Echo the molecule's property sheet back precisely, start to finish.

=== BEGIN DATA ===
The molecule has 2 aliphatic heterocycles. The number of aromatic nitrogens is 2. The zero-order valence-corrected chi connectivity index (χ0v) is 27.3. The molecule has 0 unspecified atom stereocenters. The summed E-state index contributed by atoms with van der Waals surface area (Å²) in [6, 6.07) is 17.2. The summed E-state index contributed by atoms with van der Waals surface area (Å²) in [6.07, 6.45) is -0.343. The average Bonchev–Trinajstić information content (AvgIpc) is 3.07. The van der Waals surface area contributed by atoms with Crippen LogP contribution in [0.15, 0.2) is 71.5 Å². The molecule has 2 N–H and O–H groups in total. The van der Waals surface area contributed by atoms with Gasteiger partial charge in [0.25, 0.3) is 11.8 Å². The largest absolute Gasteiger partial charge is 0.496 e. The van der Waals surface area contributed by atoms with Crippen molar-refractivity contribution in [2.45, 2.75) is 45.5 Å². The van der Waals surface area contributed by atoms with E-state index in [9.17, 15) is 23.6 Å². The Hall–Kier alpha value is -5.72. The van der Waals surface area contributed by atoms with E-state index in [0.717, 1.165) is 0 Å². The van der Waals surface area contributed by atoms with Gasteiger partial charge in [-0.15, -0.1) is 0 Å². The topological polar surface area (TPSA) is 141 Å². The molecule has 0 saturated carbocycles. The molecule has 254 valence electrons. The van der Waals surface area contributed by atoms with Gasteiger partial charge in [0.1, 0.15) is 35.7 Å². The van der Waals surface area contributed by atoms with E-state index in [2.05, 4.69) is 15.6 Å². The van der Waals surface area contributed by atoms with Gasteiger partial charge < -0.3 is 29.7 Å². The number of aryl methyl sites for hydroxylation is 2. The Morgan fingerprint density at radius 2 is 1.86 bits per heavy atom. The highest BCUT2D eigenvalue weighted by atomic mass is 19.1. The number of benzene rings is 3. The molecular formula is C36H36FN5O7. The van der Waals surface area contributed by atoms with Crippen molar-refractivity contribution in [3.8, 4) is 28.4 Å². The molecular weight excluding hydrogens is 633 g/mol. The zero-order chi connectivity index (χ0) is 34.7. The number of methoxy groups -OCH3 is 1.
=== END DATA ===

The molecule has 2 aliphatic heterocycles. The number of aromatic nitrogens is 2. The zero-order valence-corrected chi connectivity index (χ0v) is 27.3. The molecule has 0 unspecified atom stereocenters. The summed E-state index contributed by atoms with van der Waals surface area (Å²) in [6, 6.07) is 17.2. The summed E-state index contributed by atoms with van der Waals surface area (Å²) in [6.07, 6.45) is -0.343. The average Bonchev–Trinajstić information content (AvgIpc) is 3.07. The van der Waals surface area contributed by atoms with Crippen LogP contribution in [0.15, 0.2) is 71.5 Å². The molecule has 2 N–H and O–H groups in total. The van der Waals surface area contributed by atoms with Gasteiger partial charge in [0.25, 0.3) is 11.8 Å². The largest absolute Gasteiger partial charge is 0.496 e. The van der Waals surface area contributed by atoms with Crippen molar-refractivity contribution in [2.45, 2.75) is 45.5 Å². The van der Waals surface area contributed by atoms with E-state index in [9.17, 15) is 23.6 Å². The Hall–Kier alpha value is -5.72. The van der Waals surface area contributed by atoms with E-state index in [0.717, 1.165) is 0 Å². The van der Waals surface area contributed by atoms with Gasteiger partial charge in [-0.15, -0.1) is 0 Å². The topological polar surface area (TPSA) is 141 Å². The molecule has 0 saturated carbocycles. The molecule has 254 valence electrons. The van der Waals surface area contributed by atoms with Gasteiger partial charge in [0.1, 0.15) is 35.7 Å². The van der Waals surface area contributed by atoms with E-state index in [2.05, 4.69) is 15.6 Å². The van der Waals surface area contributed by atoms with Gasteiger partial charge < -0.3 is 29.7 Å². The number of aryl methyl sites for hydroxylation is 2. The Morgan fingerprint density at radius 2 is 1.86 bits per heavy atom. The highest BCUT2D eigenvalue weighted by atomic mass is 19.1. The number of benzene rings is 3. The molecular formula is C36H36FN5O7. The van der Waals surface area contributed by atoms with Crippen molar-refractivity contribution in [3.8, 4) is 28.4 Å². The molecular weight excluding hydrogens is 633 g/mol. The zero-order chi connectivity index (χ0) is 34.7. The number of methoxy groups -OCH3 is 1.